Alexandre Joel Chorin  

Born  Warsaw, Poland  June 25, 1938
Nationality  American 
Alma mater  
Known for 

Scientific career  
Fields  Mathematics 
Institutions  University of California, Berkeley, Courant Institute of Mathematical Sciences 
Thesis  Numerical Study of Thermal Convection in a Fluid Layer Heated from Below (1966) 
Doctoral advisor  Peter D. Lax 
Doctoral students 
Alexandre Joel Chorin (born 25 June 1938) is an American mathematician known for his contributions to computational fluid mechanics, turbulence, and computational statistical mechanics.
Chorin's work involves developing methods for solving physics and fluid mechanics problems computationally. His early work introduced several widely used numerical methods for solving the NavierStokes equations, including the method of artificial compressibility,^{[1]} the projection method,^{[2]} and vortex methods.^{[3]} He has made numerous contributions to turbulence theory.^{[4]} In recent years he has been developing methods for prediction in the face of uncertainty ^{[5]} and for filtering and data assimilation.^{[6]}
Chorin was born on 25 June 1938 in Warsaw, Poland. Born just one year before Hitler's invasion, his family fled Poland through Lithuania and Russia before spending 10 years living in Israel and 11 years living in Switzerland. Chorin came to the United States at 23 for graduate studies, nurturing his interest in fluid dynamics by working on the equations responsible for predicting ocean tides.^{[7]}
Chorin is a University Professor at the University of California, a Professor of Mathematics at the University of California, Berkeley, and a Senior Scientist at the Lawrence Berkeley National Laboratory.
Chorin received the Ing. Dipl. Physics degree from the EPFL (École Polytechnique Fédérale de Lausanne) in 1961, an M.S. in Mathematics from New York University in 1964, and a PhD in Mathematics from New York University in 1966. Chorin stayed at New York University as a researcher at the Courant Institute of Mathematical Sciences until 1969 when he was promoted to assistant professor and then associate professor the following year.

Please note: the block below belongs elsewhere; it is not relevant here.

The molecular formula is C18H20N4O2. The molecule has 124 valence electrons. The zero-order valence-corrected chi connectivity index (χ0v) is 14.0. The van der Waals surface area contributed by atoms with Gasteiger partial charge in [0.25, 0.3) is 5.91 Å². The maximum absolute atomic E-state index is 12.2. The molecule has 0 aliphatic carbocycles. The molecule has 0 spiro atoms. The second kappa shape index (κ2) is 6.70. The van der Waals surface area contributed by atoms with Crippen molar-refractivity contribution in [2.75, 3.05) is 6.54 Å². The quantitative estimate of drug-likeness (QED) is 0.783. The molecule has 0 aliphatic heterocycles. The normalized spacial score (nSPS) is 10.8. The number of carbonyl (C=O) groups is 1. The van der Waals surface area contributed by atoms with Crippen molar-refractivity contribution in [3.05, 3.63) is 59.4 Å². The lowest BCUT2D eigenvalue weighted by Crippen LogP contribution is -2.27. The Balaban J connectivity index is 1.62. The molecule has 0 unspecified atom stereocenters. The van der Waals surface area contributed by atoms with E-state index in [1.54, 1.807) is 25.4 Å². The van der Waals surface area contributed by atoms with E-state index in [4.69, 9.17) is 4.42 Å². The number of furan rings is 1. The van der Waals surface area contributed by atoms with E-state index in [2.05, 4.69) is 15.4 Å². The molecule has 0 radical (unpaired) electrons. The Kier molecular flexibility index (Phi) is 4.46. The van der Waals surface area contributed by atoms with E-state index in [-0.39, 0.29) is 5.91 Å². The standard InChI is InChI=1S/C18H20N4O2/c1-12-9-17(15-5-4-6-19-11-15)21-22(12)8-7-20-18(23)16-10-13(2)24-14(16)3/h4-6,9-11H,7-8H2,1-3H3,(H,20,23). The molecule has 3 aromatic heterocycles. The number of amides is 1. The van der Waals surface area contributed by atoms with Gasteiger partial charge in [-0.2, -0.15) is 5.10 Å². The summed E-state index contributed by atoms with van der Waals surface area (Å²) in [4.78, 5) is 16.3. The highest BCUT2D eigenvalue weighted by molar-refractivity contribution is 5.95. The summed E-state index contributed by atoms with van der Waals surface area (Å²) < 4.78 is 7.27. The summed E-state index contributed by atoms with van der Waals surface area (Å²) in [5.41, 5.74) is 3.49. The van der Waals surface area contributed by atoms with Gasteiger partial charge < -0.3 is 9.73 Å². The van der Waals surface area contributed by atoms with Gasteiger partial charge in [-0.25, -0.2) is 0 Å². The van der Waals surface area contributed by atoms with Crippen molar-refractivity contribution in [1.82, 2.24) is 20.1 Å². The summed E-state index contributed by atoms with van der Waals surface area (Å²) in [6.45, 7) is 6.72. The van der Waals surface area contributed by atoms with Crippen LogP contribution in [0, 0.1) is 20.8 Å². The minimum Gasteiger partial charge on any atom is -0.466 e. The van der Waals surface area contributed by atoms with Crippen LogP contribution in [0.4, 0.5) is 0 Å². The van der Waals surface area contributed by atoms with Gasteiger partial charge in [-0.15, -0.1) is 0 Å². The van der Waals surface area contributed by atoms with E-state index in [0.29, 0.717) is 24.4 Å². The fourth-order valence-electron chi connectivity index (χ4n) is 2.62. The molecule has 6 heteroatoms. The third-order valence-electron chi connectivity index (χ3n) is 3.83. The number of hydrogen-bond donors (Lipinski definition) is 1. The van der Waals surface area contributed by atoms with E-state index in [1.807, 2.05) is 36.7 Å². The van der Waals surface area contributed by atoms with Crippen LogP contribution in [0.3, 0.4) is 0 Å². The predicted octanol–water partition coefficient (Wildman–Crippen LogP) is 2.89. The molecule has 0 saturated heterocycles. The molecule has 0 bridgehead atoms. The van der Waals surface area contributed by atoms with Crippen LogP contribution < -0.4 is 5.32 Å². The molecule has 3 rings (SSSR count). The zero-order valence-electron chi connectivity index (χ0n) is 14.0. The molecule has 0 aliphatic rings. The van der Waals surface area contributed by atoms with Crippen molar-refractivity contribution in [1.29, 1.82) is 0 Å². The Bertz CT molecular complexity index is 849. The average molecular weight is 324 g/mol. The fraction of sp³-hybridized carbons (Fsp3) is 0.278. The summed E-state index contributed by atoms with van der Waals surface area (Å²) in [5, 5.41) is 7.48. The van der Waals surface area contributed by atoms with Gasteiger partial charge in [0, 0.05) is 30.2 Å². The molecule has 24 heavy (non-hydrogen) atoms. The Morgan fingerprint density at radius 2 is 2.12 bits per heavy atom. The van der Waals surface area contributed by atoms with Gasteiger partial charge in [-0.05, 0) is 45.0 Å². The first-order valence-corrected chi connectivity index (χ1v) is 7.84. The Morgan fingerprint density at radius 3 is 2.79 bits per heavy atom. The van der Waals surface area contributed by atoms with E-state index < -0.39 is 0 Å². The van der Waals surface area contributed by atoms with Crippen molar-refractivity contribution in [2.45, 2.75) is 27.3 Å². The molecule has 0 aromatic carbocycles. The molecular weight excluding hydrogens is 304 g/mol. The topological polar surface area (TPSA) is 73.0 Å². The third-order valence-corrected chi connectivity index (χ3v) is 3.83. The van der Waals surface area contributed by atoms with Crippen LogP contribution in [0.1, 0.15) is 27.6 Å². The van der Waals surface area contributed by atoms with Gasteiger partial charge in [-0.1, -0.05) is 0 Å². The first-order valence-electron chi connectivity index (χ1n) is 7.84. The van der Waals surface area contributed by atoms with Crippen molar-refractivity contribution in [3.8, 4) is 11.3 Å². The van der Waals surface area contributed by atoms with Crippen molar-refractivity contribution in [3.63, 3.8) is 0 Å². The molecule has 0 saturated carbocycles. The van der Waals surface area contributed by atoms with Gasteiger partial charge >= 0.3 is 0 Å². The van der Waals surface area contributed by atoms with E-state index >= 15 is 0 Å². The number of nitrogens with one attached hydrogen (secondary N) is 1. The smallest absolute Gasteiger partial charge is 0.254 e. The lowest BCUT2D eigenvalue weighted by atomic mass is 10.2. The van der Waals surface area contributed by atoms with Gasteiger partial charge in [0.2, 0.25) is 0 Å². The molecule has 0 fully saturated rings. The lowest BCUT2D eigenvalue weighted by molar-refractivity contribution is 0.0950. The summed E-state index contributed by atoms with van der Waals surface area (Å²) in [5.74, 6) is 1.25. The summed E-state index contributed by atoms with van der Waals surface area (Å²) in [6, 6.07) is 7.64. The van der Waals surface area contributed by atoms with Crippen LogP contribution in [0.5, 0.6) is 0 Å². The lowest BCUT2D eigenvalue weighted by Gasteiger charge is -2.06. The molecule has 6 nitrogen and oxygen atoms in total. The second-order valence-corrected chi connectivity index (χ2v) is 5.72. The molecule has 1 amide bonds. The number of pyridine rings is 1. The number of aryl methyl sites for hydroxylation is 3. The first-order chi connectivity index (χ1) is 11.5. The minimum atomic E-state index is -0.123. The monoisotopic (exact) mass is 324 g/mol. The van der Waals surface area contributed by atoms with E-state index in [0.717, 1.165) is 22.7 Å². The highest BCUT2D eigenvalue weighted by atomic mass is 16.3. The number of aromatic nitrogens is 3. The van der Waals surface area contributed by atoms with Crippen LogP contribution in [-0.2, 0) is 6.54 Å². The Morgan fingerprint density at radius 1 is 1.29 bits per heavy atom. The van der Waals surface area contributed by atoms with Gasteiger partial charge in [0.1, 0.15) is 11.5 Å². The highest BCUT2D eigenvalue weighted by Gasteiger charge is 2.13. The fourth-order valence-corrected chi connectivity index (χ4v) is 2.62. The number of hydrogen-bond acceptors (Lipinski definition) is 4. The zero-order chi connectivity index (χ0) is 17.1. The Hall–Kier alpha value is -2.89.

Chorin is widely recognized for his mentoring of graduate students^{[8]} and postdoctoral fellows, many of whom have become nationally and internationally recognized scientists in their own right. In 2008 he was honored with the Sarlo mentoring award by the University of California, Berkeley.^{[9]}
Chorin's awards include the National Academy Award in Applied Mathematics and Numerical Analysis (1989), the Norbert Wiener Prize of the American Mathematical Society and the Society for Industrial and Applied Mathematics (2000),^{[10]} the Lagrange Prize of the International Council on Industrial and Applied Mathematics (2011) and the National Medal of Science (2012).^{[11]}^{[12]} He is a member of the US National Academy of Sciences and a fellow of the American Academy of Arts and Sciences, the Society for Industrial and Applied Mathematics, and the American Mathematical Society.